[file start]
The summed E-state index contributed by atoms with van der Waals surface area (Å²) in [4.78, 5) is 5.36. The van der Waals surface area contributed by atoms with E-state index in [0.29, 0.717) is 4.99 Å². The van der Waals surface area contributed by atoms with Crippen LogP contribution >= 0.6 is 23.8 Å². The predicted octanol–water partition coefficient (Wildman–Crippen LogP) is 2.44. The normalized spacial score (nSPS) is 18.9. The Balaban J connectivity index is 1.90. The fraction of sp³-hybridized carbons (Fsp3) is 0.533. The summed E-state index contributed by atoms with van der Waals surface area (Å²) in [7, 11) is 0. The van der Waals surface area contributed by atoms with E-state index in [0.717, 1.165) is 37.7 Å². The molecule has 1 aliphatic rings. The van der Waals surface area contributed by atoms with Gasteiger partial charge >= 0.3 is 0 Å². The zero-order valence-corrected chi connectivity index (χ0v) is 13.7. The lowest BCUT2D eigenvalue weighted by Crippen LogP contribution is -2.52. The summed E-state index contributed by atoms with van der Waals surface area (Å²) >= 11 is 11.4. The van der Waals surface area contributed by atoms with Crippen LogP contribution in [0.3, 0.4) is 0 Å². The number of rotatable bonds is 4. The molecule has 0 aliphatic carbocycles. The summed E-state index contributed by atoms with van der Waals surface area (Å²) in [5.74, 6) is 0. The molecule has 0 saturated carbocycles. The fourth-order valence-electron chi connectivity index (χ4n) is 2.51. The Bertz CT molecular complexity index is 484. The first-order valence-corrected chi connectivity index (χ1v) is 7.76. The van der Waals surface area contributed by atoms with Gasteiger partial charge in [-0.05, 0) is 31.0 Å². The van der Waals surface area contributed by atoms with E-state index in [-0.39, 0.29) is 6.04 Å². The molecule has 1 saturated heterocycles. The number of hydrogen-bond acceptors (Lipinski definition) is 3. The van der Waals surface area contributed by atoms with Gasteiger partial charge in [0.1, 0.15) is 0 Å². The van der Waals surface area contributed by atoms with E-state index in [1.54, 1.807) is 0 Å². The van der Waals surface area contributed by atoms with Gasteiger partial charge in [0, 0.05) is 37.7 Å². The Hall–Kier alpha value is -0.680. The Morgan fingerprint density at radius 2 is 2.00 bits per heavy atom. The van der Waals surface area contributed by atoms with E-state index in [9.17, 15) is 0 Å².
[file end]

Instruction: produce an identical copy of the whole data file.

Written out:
The summed E-state index contributed by atoms with van der Waals surface area (Å²) in [4.78, 5) is 5.36. The van der Waals surface area contributed by atoms with E-state index in [0.29, 0.717) is 4.99 Å². The van der Waals surface area contributed by atoms with Crippen LogP contribution >= 0.6 is 23.8 Å². The predicted octanol–water partition coefficient (Wildman–Crippen LogP) is 2.44. The normalized spacial score (nSPS) is 18.9. The Balaban J connectivity index is 1.90. The fraction of sp³-hybridized carbons (Fsp3) is 0.533. The summed E-state index contributed by atoms with van der Waals surface area (Å²) in [7, 11) is 0. The van der Waals surface area contributed by atoms with E-state index in [0.717, 1.165) is 37.7 Å². The molecule has 1 aliphatic rings. The van der Waals surface area contributed by atoms with Gasteiger partial charge >= 0.3 is 0 Å². The zero-order valence-corrected chi connectivity index (χ0v) is 13.7. The lowest BCUT2D eigenvalue weighted by Crippen LogP contribution is -2.52. The summed E-state index contributed by atoms with van der Waals surface area (Å²) >= 11 is 11.4. The van der Waals surface area contributed by atoms with Crippen LogP contribution in [0.3, 0.4) is 0 Å². The number of rotatable bonds is 4. The molecule has 0 aliphatic carbocycles. The summed E-state index contributed by atoms with van der Waals surface area (Å²) in [5.74, 6) is 0. The molecule has 0 saturated carbocycles. The fourth-order valence-electron chi connectivity index (χ4n) is 2.51. The Bertz CT molecular complexity index is 484. The first-order valence-corrected chi connectivity index (χ1v) is 7.76. The van der Waals surface area contributed by atoms with Gasteiger partial charge in [-0.05, 0) is 31.0 Å². The van der Waals surface area contributed by atoms with E-state index in [-0.39, 0.29) is 6.04 Å². The molecule has 1 saturated heterocycles. The number of hydrogen-bond acceptors (Lipinski definition) is 3. The van der Waals surface area contributed by atoms with Gasteiger partial charge in [0.1, 0.15) is 0 Å². The van der Waals surface area contributed by atoms with E-state index in [1.54, 1.807) is 0 Å². The van der Waals surface area contributed by atoms with Gasteiger partial charge in [0, 0.05) is 37.7 Å². The Hall–Kier alpha value is -0.680. The Morgan fingerprint density at radius 2 is 2.00 bits per heavy atom. The van der Waals surface area contributed by atoms with E-state index in [9.17, 15) is 0 Å².